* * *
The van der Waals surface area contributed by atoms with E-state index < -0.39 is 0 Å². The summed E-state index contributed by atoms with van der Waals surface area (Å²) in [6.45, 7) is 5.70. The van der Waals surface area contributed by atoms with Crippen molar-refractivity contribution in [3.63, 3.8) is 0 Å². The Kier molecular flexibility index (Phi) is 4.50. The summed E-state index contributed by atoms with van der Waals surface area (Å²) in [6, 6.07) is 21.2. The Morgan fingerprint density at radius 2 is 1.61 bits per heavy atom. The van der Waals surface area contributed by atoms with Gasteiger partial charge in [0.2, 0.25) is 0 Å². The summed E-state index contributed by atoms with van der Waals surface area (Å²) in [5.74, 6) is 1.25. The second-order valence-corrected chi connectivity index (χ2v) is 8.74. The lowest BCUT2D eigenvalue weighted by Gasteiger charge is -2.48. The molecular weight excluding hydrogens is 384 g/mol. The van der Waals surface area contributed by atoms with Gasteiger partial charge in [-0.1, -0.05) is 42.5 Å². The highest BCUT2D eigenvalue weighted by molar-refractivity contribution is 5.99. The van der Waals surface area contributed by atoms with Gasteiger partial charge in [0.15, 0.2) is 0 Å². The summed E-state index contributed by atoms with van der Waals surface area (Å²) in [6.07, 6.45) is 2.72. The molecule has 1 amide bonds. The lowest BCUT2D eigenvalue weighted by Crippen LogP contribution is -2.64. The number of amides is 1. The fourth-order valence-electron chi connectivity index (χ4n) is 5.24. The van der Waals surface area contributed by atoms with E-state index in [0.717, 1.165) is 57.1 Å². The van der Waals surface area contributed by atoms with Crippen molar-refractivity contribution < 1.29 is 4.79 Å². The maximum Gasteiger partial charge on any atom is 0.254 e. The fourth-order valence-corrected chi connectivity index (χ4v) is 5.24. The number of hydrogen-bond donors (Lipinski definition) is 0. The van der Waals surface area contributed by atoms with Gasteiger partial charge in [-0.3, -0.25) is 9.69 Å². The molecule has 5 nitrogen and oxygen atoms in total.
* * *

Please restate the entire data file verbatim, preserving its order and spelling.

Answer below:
The van der Waals surface area contributed by atoms with E-state index < -0.39 is 0 Å². The summed E-state index contributed by atoms with van der Waals surface area (Å²) in [6.45, 7) is 5.70. The van der Waals surface area contributed by atoms with Crippen molar-refractivity contribution in [3.63, 3.8) is 0 Å². The Kier molecular flexibility index (Phi) is 4.50. The summed E-state index contributed by atoms with van der Waals surface area (Å²) in [6, 6.07) is 21.2. The Morgan fingerprint density at radius 2 is 1.61 bits per heavy atom. The van der Waals surface area contributed by atoms with Gasteiger partial charge in [0.2, 0.25) is 0 Å². The summed E-state index contributed by atoms with van der Waals surface area (Å²) in [5.74, 6) is 1.25. The second-order valence-corrected chi connectivity index (χ2v) is 8.74. The lowest BCUT2D eigenvalue weighted by Gasteiger charge is -2.48. The molecular weight excluding hydrogens is 384 g/mol. The van der Waals surface area contributed by atoms with Gasteiger partial charge in [-0.1, -0.05) is 42.5 Å². The highest BCUT2D eigenvalue weighted by molar-refractivity contribution is 5.99. The van der Waals surface area contributed by atoms with Gasteiger partial charge in [0.15, 0.2) is 0 Å². The summed E-state index contributed by atoms with van der Waals surface area (Å²) in [6.07, 6.45) is 2.72. The molecule has 1 amide bonds. The lowest BCUT2D eigenvalue weighted by Crippen LogP contribution is -2.64. The number of amides is 1. The fourth-order valence-electron chi connectivity index (χ4n) is 5.24. The van der Waals surface area contributed by atoms with E-state index in [0.717, 1.165) is 57.1 Å². The van der Waals surface area contributed by atoms with Crippen molar-refractivity contribution < 1.29 is 4.79 Å². The maximum Gasteiger partial charge on any atom is 0.254 e. The fourth-order valence-corrected chi connectivity index (χ4v) is 5.24. The number of hydrogen-bond donors (Lipinski definition) is 0. The van der Waals surface area contributed by atoms with Gasteiger partial charge in [-0.3, -0.25) is 9.69 Å². The molecule has 5 nitrogen and oxygen atoms in total.